What is the Future of Chip Development?
In an interview with R&M, Swiss scientist and entrepreneur Lars Jaeger explains the future of chip development. He can see Moore’s law, a well-known phenomenon, entering a new dimension. The uniform increase in semiconductor performance is coming to an end, but exciting new developments are on the horizon.
2 MIN READ
New orientation for the semiconductor industry
Moore’s law on the regular increase in performance of semiconductors is reaching its limits. For the first time, the timetable for chip development in the coming years presented by the semiconductor industry in March 2016 is no longer based on Moore’s law. The manufacturer Intel stated that it will no longer be orienting itself along the lines of this regular increase in performance in the future.
“What is coming to an end is the uniform and joint effort of an entire industry to maintain Moore’s law. In the future, chip manufacturers are going to have to take more differentiated and specific paths. There will continue to be innovations, but they will be more nuanced and complex,” says Lars Jaeger.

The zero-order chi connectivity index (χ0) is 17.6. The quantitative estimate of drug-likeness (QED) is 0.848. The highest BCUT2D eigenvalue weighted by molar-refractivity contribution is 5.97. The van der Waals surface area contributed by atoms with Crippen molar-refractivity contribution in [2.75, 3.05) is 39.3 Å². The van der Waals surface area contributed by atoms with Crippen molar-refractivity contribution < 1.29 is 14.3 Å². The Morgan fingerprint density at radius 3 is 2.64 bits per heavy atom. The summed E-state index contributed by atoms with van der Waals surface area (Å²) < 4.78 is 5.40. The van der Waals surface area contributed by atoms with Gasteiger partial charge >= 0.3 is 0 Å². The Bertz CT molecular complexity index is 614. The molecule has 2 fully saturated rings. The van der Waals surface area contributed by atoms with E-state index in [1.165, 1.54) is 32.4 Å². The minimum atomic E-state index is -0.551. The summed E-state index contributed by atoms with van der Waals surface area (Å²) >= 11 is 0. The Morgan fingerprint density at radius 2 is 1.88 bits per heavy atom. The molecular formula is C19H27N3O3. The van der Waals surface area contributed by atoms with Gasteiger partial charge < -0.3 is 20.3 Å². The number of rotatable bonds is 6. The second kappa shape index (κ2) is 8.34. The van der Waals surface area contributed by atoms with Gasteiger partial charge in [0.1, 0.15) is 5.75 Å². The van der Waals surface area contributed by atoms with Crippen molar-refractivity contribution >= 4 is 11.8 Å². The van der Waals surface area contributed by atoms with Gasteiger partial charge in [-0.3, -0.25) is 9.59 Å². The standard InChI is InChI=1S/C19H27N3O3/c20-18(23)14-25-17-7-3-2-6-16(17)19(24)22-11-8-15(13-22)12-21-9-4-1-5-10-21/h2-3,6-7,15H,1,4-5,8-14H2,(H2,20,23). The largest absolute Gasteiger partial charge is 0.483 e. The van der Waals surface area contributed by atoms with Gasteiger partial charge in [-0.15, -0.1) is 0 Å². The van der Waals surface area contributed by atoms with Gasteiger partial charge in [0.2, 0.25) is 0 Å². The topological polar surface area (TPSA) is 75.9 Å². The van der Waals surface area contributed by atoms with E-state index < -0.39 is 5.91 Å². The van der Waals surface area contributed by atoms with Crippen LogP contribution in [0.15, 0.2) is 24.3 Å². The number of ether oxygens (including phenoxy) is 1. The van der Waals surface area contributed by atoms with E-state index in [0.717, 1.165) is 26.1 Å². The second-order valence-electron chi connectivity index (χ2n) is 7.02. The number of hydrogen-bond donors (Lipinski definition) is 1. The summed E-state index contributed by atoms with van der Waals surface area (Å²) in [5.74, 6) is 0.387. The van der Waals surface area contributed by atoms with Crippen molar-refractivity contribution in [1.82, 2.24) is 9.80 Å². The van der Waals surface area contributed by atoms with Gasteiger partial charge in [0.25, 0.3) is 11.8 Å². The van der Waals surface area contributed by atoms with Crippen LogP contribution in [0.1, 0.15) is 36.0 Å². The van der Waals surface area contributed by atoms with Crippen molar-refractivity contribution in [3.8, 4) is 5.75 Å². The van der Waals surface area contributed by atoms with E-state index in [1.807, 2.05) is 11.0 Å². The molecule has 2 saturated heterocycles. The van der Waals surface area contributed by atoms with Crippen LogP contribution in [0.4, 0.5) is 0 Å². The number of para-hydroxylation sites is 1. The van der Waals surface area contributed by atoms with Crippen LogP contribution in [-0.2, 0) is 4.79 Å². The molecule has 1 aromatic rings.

What is driving chip progress now?
With the development of mobile computers, differentiations in chip design have become an economic necessity because new mobile demands require the manufacture of many different processing units.
There is also the prospect of entirely new approaches that will allow constant technological progress for computers and which would even possibly help Moore’s law to perpetual validity. Because human creativity knows virtually no bounds.
The new approaches include alternative carrier materials for electronic circuits, such as graphs or carbon nanotubes, and further innovative ideas.
Lars Jaeger, Swiss entrepreneur, scientist, writer, financial theorist, and alternative investment manager and guest author.